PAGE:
Wildlife Gardeners - North American Wildlife Gardening

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-   -   Attracting Bumblebees (http://www.wildlifegardeners.org/forum/insects-arachnids-gastropods/7722-attracting-bumblebees.html)

BooBooBearBecky 11-27-2010 12:40 PM

Attracting Bumblebees
 
Tips for attracting bumblebees.

Links from the web:

Coffee Can Cottages for Bumblebees

Plants of Interest for Bumblebees

Bring the Buzzzzz Back to Your Garden
by Pam Baggett
Fine Gardening: Expert garden plant advice, tips, and ideas from Fine Gardening magazine, including design, care, and how-to garden techniques.

Quote:

Is it the bumblebee’s lack of grandeur or its ubiquitous presence that makes gardeners neglect this tireless laborer? Whatever the reason, these fat, fuzzy buzzers deserve to be nurtured and cheered for their faithful work on the gardener’s behalf. And with the honeybee population being mysteriously decimated, other pollinators like bumblebees provide an underappreciated service we can no longer take for granted.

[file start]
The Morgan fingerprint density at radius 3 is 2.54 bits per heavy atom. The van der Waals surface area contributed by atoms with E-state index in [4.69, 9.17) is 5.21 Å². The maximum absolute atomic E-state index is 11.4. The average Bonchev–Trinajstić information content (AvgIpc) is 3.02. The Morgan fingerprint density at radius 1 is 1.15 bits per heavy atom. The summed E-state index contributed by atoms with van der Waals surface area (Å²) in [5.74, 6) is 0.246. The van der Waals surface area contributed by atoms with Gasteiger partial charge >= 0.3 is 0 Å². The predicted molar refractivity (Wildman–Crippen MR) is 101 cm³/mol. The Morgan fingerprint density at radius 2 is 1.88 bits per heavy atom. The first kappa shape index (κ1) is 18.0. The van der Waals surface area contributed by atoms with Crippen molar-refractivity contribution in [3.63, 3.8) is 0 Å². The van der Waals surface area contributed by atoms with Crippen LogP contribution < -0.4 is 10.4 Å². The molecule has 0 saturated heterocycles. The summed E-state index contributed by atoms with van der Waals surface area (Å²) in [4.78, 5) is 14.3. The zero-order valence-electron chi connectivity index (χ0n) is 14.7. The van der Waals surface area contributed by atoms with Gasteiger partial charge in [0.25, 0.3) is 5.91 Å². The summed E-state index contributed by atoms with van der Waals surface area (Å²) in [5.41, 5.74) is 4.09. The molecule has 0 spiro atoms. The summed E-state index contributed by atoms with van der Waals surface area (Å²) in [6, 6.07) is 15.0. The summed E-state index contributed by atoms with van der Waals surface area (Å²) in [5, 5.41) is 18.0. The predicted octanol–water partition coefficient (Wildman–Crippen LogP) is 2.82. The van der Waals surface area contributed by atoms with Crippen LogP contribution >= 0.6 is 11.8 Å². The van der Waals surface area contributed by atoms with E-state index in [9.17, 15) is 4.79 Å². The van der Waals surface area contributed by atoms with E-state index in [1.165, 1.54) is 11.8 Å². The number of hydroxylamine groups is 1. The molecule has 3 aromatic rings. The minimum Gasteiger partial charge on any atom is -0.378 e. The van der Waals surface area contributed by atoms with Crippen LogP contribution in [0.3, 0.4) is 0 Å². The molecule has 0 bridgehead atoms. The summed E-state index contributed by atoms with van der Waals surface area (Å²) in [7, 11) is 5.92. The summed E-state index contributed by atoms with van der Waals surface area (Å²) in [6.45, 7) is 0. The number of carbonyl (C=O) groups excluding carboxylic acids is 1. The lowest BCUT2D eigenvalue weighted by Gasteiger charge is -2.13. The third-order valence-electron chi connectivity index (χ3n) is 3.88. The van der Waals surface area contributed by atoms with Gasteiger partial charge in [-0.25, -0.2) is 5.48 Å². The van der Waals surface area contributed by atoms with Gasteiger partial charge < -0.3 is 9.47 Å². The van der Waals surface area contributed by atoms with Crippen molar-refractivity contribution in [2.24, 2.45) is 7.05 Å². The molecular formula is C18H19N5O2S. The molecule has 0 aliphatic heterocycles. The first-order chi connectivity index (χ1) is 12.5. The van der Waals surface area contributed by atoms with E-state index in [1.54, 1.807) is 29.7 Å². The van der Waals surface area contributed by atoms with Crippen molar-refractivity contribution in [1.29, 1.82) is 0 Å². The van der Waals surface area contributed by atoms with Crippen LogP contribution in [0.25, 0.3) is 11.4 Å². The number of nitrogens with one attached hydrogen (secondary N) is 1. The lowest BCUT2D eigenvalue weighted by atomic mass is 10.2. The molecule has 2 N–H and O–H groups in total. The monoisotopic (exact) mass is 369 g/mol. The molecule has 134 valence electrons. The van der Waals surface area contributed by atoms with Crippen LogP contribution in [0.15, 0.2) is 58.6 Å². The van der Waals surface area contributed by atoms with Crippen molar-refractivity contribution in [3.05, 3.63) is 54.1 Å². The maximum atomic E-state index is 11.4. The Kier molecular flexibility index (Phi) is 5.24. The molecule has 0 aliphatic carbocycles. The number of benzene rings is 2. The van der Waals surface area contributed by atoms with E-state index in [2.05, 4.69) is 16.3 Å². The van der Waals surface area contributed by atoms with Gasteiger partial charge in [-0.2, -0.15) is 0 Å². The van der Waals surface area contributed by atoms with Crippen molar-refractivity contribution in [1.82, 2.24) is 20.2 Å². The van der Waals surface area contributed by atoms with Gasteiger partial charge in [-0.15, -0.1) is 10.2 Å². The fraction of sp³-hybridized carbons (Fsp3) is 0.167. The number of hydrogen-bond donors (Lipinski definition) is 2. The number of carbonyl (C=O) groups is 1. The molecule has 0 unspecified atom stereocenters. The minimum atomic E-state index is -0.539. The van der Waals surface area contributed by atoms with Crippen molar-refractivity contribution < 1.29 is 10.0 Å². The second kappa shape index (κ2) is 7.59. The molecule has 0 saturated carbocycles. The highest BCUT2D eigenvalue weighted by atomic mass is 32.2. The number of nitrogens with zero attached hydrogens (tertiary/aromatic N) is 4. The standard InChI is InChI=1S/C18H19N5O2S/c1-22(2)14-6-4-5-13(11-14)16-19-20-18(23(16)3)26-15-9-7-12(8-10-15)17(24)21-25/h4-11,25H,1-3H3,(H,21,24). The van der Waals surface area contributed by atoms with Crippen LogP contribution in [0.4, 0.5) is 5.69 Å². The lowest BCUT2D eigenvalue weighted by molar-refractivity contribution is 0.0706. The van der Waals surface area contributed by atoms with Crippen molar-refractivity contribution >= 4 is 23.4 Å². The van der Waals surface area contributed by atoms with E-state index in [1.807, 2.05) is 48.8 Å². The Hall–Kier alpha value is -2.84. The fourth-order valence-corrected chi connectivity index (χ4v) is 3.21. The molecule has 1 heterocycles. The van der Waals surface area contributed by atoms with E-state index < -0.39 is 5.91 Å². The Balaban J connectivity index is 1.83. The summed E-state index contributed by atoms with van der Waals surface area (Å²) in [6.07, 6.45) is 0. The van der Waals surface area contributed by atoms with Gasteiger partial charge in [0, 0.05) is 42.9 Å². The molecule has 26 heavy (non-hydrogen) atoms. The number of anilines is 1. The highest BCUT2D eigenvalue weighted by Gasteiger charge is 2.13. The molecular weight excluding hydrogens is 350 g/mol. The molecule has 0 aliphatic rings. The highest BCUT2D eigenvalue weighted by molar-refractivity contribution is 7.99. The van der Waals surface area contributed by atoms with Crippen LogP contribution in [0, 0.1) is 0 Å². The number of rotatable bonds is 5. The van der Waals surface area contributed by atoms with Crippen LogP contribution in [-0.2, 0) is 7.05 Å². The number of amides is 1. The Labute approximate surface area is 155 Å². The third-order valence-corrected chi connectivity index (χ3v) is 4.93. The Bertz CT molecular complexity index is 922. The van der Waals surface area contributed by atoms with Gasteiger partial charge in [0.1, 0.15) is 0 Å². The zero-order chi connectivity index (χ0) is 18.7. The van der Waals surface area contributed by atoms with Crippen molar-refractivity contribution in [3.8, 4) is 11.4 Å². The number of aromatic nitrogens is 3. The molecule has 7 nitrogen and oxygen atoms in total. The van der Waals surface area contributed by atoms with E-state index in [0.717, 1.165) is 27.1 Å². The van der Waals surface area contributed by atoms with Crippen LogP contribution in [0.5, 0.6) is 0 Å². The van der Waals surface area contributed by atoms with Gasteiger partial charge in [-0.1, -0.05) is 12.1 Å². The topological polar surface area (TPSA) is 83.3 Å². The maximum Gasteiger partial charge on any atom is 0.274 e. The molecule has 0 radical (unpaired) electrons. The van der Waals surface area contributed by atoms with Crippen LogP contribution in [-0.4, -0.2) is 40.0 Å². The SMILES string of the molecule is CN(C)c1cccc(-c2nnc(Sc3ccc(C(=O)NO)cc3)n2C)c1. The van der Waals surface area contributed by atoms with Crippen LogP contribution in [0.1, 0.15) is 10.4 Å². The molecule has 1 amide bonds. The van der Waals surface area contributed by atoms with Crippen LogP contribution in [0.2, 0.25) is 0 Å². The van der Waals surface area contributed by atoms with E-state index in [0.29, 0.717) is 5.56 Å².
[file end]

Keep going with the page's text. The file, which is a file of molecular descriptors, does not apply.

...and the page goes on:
An interesting video about Bumblebees

BooBooBearBecky 11-27-2010 05:22 PM

Another interesting Bumblebee Article and Video

Attracting Bumblebees
P. Allen Smith
Gardenhome

Quote:

You probably want butterflies in your garden, even birds, but what about bumblebees Your initial response may be no but take a listen to Allen Smith's report and you might change your mind. Attracting Bumblebees
Quote: